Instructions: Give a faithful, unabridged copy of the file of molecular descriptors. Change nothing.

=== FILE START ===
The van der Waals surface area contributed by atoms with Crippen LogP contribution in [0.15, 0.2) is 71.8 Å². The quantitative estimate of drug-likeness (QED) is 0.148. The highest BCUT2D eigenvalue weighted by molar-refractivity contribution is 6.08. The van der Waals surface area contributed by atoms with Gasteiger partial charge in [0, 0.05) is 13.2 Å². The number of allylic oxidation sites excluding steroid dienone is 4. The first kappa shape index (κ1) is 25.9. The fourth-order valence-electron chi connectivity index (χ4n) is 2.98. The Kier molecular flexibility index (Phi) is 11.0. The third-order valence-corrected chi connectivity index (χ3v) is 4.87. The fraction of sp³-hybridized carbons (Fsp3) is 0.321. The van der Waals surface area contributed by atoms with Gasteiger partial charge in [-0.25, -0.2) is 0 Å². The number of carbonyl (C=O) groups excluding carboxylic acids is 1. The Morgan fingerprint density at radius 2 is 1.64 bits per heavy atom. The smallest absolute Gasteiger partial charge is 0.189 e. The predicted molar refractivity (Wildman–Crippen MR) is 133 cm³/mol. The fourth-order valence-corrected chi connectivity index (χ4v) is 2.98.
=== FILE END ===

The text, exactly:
The van der Waals surface area contributed by atoms with Crippen LogP contribution in [0.15, 0.2) is 71.8 Å². The quantitative estimate of drug-likeness (QED) is 0.148. The highest BCUT2D eigenvalue weighted by molar-refractivity contribution is 6.08. The van der Waals surface area contributed by atoms with Gasteiger partial charge in [0, 0.05) is 13.2 Å². The number of allylic oxidation sites excluding steroid dienone is 4. The first kappa shape index (κ1) is 25.9. The fourth-order valence-electron chi connectivity index (χ4n) is 2.98. The Kier molecular flexibility index (Phi) is 11.0. The third-order valence-corrected chi connectivity index (χ3v) is 4.87. The fraction of sp³-hybridized carbons (Fsp3) is 0.321. The van der Waals surface area contributed by atoms with Gasteiger partial charge in [-0.25, -0.2) is 0 Å². The number of carbonyl (C=O) groups excluding carboxylic acids is 1. The Morgan fingerprint density at radius 2 is 1.64 bits per heavy atom. The smallest absolute Gasteiger partial charge is 0.189 e. The predicted molar refractivity (Wildman–Crippen MR) is 133 cm³/mol. The fourth-order valence-corrected chi connectivity index (χ4v) is 2.98.